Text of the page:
The Porcelain Guardian

Delta Winds cover 2009Delta Winds: A Magazine of Student Essays
A Publication of San Joaquin Delta College


The Porcelain Guardian

Chrissy Damasco

Each morning when I make my bed I am never finished until my porcelain cat is lying on top of the comforter. It was a gift from my grandmother on my last birthday, but it has been in my life for all of my memory. It is a white, glazed, life-size cat with kind blue eyes and delicate eyelashes. It has always been beautiful to me. Even though the years have caused the porcelain to gently crack in a few places, I still see it in its original form.

This cat sat on my grandparents' bed for all of my life. It was not expensive, but it was consistently there. My grandparents lived in St. Paul, Minnesota, three hours away from my childhood home. So when holidays came, we would always stay with them. Each morning that we stayed with them, I would wake up and go into my grandparents' room to try to wake them. But they were always up first! The bed would be made and on top of the duvet would be the cat, smiling at me as if to say, "And better luck tomorrow." It seemed that he and I had an unspoken friendship.

Then as I grew up, I stopped trying to sneak into my grandparents' room to wake them. I started to forget about the porcelain cat that was always perched on the end of their bed. Right before high school, my family moved to the Twin Cities, and we no longer needed to stay at my grandparents' home. Soon I no longer had any reason to enter into my grandparents' bedroom at all.

Several years passed by, when one day before my wedding, my grandmother asked me what it is that I would like to have from them when they pass away. I was floored at the question! I did not want to think about them not being around, nor did I want to stake claim to any of their possessions. So I told her. That is when she said that she wanted me to have her wedding china. I was touched and honored, but with the mention of the word china, my mind drifted back to the memory of the porcelain cat, which always held guard at the foot of the bed. I turned to my grandmother and asked her about it. She informed me that he was right there, just as he always had been. Then she went on to tell me about how as a child, she would catch me talking and petting it as if it were real. She then told me that each night she placed it on the dresser and it reminded her of me, and that was the last we spoke of it.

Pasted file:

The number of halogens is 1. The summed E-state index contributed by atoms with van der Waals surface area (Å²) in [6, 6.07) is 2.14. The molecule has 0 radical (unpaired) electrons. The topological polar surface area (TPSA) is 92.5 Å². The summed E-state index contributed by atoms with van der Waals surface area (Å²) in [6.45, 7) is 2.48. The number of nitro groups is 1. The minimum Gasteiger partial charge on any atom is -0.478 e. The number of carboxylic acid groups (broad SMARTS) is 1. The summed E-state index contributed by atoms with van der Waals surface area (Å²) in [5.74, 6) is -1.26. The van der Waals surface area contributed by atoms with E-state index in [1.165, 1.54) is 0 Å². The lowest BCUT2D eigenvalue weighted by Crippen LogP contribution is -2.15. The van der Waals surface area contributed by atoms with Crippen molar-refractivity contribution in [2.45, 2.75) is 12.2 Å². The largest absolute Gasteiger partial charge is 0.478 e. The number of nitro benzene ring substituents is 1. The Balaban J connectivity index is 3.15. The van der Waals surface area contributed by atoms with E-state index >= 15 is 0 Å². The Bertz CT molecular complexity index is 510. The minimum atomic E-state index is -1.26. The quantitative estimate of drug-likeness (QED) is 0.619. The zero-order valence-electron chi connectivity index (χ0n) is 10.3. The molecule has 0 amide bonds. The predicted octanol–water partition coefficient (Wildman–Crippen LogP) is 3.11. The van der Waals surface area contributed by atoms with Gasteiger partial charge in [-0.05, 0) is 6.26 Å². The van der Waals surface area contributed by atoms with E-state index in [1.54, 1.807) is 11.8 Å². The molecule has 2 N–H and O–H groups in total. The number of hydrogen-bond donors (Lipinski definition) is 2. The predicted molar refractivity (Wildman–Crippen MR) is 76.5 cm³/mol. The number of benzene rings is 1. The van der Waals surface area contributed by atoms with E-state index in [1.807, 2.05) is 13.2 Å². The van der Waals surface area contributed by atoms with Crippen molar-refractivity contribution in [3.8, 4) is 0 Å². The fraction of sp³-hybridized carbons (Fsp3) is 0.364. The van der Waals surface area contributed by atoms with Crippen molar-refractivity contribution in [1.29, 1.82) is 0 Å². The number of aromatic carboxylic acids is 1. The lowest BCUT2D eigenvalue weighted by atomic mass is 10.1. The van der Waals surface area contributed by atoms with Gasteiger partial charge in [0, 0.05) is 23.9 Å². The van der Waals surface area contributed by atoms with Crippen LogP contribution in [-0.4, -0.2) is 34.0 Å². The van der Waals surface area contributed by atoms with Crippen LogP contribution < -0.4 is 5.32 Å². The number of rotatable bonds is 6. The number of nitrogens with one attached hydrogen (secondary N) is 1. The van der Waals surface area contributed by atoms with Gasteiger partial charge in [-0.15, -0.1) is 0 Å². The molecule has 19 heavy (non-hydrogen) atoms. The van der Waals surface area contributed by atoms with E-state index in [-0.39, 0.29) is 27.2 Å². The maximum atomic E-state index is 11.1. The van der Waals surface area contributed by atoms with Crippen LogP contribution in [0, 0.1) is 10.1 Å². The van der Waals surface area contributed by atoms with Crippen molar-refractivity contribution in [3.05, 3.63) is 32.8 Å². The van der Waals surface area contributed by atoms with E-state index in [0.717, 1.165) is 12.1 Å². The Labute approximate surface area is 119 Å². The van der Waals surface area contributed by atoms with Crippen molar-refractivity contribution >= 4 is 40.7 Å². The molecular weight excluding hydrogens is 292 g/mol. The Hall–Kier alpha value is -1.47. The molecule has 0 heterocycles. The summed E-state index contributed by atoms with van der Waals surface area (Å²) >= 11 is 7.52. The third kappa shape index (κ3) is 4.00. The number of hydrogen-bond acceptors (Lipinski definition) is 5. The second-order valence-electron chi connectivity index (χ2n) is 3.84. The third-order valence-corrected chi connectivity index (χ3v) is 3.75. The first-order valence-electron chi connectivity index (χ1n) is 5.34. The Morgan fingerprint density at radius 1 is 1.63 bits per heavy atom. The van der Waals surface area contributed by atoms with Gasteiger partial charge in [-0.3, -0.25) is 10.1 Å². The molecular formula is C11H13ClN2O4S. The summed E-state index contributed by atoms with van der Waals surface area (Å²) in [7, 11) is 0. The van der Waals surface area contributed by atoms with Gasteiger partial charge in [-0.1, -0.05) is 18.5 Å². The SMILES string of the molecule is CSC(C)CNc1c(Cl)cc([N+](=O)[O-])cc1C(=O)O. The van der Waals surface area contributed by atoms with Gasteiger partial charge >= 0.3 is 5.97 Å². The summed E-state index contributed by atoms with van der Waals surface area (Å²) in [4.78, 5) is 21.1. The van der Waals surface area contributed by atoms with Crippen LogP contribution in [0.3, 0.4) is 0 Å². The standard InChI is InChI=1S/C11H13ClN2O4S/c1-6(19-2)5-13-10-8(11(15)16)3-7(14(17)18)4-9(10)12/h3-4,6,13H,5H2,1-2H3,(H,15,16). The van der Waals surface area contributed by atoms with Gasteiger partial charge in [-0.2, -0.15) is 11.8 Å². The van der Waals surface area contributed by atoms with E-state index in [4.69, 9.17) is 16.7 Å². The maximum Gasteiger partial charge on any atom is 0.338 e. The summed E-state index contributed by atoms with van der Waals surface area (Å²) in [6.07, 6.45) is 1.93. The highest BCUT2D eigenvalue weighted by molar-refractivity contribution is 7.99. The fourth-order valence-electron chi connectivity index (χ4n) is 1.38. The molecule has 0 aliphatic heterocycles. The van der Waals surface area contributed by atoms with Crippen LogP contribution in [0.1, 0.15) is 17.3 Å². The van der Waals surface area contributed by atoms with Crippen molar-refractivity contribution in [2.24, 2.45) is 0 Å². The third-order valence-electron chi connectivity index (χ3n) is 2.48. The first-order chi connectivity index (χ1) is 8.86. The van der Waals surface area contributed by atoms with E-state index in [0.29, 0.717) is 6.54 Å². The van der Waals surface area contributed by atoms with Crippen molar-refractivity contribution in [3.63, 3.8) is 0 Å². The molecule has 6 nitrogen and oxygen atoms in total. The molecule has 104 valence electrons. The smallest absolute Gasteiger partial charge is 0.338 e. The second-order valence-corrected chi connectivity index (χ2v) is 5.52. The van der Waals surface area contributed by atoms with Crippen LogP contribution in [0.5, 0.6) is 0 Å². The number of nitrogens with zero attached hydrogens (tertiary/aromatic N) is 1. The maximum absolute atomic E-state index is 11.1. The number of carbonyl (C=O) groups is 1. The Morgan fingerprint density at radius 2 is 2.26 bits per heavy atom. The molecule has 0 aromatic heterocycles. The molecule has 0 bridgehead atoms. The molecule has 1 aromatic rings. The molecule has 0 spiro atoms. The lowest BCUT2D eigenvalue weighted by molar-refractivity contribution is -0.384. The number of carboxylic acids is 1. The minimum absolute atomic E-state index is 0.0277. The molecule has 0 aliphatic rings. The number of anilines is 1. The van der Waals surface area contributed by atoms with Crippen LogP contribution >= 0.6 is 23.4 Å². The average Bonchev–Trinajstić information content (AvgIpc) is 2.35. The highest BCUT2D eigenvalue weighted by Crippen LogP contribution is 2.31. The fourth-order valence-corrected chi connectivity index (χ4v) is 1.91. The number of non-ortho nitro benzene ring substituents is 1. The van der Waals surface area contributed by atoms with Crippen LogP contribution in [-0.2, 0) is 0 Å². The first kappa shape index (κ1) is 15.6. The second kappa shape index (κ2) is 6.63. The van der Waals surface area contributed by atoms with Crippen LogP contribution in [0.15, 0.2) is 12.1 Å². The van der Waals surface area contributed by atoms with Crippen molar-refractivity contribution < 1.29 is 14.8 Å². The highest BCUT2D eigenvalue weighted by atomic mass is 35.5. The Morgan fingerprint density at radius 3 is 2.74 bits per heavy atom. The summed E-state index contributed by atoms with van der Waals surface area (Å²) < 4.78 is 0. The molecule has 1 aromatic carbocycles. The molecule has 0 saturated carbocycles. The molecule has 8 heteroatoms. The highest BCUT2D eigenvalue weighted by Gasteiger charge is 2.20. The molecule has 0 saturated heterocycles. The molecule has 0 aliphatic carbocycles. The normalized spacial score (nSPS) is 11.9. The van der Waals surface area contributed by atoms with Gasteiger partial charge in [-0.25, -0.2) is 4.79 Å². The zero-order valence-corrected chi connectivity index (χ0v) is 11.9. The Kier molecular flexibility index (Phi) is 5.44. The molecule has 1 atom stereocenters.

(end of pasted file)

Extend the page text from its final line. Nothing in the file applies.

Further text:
On my last birthday, I went back to Minnesota to see my family. During my visit, my grandmother placed a delicately wrapped gift in my hands. As I gingerly opened the wrapping, I found that inside was the porcelain cat, looking just as I had remembered it. I brought it home with me, and now it lives each day at the foot of my bed, watching over me and my husband, just as it watched over my grandparents for the past sixty years. It may not be worth much, but each morning and evening, I am reminded about the history of my family and of the innocence of my childhood. It is my most important possession because it holds all the secrets, heritage, and memories and will continue to hold them as I pass it down to the family that I someday will have.